Suds with Sophie: Starting Your Own Beer Cellar

by Sophie Nelson 

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Just like wine, beer can also be kept in a home cellar to age and develop new and more complex flavors. However, there are many things to consider when choosing a beer to cellar. Each ingredient in beer – hops, malt, yeast – will develop in different ways over time to create a whole new drinking experience. 

A couple of key characteristics make a cellar successful. These are a location without excessive moisture and a relatively stable temperature – between 55 and 66 degrees. Now, if you’re a Midwesterner and you’re thinking, “Wow, that sounds like my basement,” then you’re exactly right! A decent basement or crawl space is the perfect place to start a cellar as long as it meets these two criteria. 

Now on to the beer. There are a few things to consider when choosing a beer for your cellar. First, higher alcohol is generally the best indicator of a cellarable beer. Six to seven percent ABV (alcohol by volume) should be an absolute minimum for most beer styles. There are exceptions for many Belgian styles, however, because their yeast provides some protection from the effects of aging. 

Lighter beer will simply not hold up to the wear and tear of time, and it will taste like that Hamm’s you found in your car from last summer and decided to drink anyway. The aging process affects each ingredient differently, so it’s best to try the beer you hope to cellar and consider it step by step. 

Cellaring Tips

• Any bitterness from hops in beer will deteriorate, and quite rapidly. This is evident if you’ve ever tried Orval (Belgian Pale Ale) fresh versus aged. If you’ve been served this beer, it has likely been aged a decent amount of time and has an interesting, barnyard fruitiness. If you get your hands on a fresh bottle, however, it is actually quite hoppy and bitter! Big, bitter IPAs might match your ABV requirements, but without a solid backbone from malt or yeast, they won’t age well at all.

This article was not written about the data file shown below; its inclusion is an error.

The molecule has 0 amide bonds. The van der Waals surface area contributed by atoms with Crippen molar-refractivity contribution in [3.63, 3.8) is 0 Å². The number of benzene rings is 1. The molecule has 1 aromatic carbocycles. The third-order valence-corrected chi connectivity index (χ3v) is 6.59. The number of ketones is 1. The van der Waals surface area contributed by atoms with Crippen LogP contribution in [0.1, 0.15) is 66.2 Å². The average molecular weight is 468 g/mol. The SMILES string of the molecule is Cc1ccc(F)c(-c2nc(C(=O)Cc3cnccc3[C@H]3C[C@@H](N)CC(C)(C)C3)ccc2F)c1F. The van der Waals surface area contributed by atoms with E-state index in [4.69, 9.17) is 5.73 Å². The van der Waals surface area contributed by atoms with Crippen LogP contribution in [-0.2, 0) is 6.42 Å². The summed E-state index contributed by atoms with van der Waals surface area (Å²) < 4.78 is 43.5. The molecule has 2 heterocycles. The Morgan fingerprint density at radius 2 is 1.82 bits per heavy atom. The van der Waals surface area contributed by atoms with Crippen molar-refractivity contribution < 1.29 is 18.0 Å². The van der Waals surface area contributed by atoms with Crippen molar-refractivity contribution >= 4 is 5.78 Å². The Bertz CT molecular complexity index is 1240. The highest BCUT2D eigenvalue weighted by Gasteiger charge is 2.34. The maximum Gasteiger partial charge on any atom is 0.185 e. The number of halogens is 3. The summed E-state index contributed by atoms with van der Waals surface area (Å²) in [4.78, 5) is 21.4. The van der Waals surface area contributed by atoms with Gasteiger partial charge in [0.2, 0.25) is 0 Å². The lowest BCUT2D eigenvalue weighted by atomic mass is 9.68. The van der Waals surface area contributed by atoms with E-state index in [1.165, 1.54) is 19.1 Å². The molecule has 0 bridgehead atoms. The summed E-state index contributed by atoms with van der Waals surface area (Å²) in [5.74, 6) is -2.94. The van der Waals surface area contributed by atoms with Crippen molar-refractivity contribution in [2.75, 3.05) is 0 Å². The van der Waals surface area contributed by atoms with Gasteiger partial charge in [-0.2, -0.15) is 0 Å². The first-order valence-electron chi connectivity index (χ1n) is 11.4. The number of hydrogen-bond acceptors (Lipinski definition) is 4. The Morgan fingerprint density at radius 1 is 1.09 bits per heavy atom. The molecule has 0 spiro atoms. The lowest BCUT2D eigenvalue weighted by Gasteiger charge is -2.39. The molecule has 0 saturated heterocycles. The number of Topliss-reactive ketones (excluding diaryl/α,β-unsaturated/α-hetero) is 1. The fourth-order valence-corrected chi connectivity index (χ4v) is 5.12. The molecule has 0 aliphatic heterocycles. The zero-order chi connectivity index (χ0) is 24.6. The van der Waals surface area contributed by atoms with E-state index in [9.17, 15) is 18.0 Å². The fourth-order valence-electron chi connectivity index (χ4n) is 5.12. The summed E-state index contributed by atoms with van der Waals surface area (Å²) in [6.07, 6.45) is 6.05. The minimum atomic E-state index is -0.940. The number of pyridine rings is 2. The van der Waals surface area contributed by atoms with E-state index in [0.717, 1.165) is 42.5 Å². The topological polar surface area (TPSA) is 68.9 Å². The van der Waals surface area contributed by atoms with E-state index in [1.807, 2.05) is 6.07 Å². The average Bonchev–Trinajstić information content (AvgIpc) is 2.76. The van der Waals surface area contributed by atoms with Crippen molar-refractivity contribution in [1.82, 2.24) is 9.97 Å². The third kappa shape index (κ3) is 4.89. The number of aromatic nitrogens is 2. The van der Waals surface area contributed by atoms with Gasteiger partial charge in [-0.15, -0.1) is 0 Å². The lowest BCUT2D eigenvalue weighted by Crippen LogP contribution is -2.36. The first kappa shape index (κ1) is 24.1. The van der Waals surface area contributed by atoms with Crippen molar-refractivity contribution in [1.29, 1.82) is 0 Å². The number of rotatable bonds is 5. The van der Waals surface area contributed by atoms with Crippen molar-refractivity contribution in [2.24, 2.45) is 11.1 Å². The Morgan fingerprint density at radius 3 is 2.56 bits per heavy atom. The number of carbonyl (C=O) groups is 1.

• Big, malty flavors in beer will both diminish in flavor and develop a more sweet, waxy and honey flavor. If you’ve had an aged stout with a sherry flavor similar to cordial cherries, you know what I mean. Some higher-alcohol beers such as barleywines and barrel-aged imperial stouts can be a bit too sweet and syrupy when they’re fresh, but these can make excellent additions to your cellar. 

If you come across BigFoot Barleywine from Sierra Nevada, stick it in your cellar, and don’t even think about trying it until at least a few years have passed for it to achieve peak flavor. Each year, these flavors will further develop and create a very different beer, with a more dry, mild sweetness and new, complex flavors.

• Yeast is a key player in aging. Belgian beers – including low-ABV lambics – are given extra yeast to become what’s called bottle-conditioned. This keeps them alive and developing in second fermentation – the period of aging that occurs after siphoning, or transferring fermented beer to a secondary vessel. 

Sour Belgian lambics that are finished with a cork are usually great for cellaring, but remember to lay them on their side to prevent the cork from drying out, which causes the beer to become too oxidized. Given enough time, slow-moving yeast such as brettanomyces can develop the famous funky flavors in Orval and many other bottle-conditioned beers.

If you’re ever in doubt about a beer’s cellarability, you can always use the internet to see what other people think!